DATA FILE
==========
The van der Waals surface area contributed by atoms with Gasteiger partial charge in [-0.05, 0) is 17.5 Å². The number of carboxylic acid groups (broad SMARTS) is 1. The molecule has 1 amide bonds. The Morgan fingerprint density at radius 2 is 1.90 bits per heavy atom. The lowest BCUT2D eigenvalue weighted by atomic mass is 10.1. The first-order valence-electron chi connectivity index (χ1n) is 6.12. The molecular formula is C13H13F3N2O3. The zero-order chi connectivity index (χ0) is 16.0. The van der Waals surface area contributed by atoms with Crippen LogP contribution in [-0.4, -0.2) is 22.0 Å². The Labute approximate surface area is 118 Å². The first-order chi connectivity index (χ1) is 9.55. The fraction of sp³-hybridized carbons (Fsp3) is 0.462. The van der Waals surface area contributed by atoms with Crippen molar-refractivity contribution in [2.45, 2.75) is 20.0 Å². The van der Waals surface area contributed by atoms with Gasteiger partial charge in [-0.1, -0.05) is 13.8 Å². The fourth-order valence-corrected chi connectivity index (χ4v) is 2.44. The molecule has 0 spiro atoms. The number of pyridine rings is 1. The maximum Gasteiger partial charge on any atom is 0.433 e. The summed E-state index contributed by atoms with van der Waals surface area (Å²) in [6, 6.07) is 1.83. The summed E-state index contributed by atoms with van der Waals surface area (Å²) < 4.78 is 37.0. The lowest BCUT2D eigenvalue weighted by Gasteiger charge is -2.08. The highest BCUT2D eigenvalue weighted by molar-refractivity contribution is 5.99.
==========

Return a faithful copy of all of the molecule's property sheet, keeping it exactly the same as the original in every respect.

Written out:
The van der Waals surface area contributed by atoms with Gasteiger partial charge in [-0.05, 0) is 17.5 Å². The number of carboxylic acid groups (broad SMARTS) is 1. The molecule has 1 amide bonds. The Morgan fingerprint density at radius 2 is 1.90 bits per heavy atom. The lowest BCUT2D eigenvalue weighted by atomic mass is 10.1. The first-order valence-electron chi connectivity index (χ1n) is 6.12. The molecular formula is C13H13F3N2O3. The zero-order chi connectivity index (χ0) is 16.0. The van der Waals surface area contributed by atoms with Crippen LogP contribution in [-0.4, -0.2) is 22.0 Å². The Labute approximate surface area is 118 Å². The first-order chi connectivity index (χ1) is 9.55. The fraction of sp³-hybridized carbons (Fsp3) is 0.462. The van der Waals surface area contributed by atoms with Crippen molar-refractivity contribution in [2.45, 2.75) is 20.0 Å². The van der Waals surface area contributed by atoms with Gasteiger partial charge in [-0.1, -0.05) is 13.8 Å². The fourth-order valence-corrected chi connectivity index (χ4v) is 2.44. The molecule has 0 spiro atoms. The number of pyridine rings is 1. The maximum Gasteiger partial charge on any atom is 0.433 e. The summed E-state index contributed by atoms with van der Waals surface area (Å²) in [6, 6.07) is 1.83. The summed E-state index contributed by atoms with van der Waals surface area (Å²) < 4.78 is 37.0. The lowest BCUT2D eigenvalue weighted by Gasteiger charge is -2.08. The highest BCUT2D eigenvalue weighted by molar-refractivity contribution is 5.99.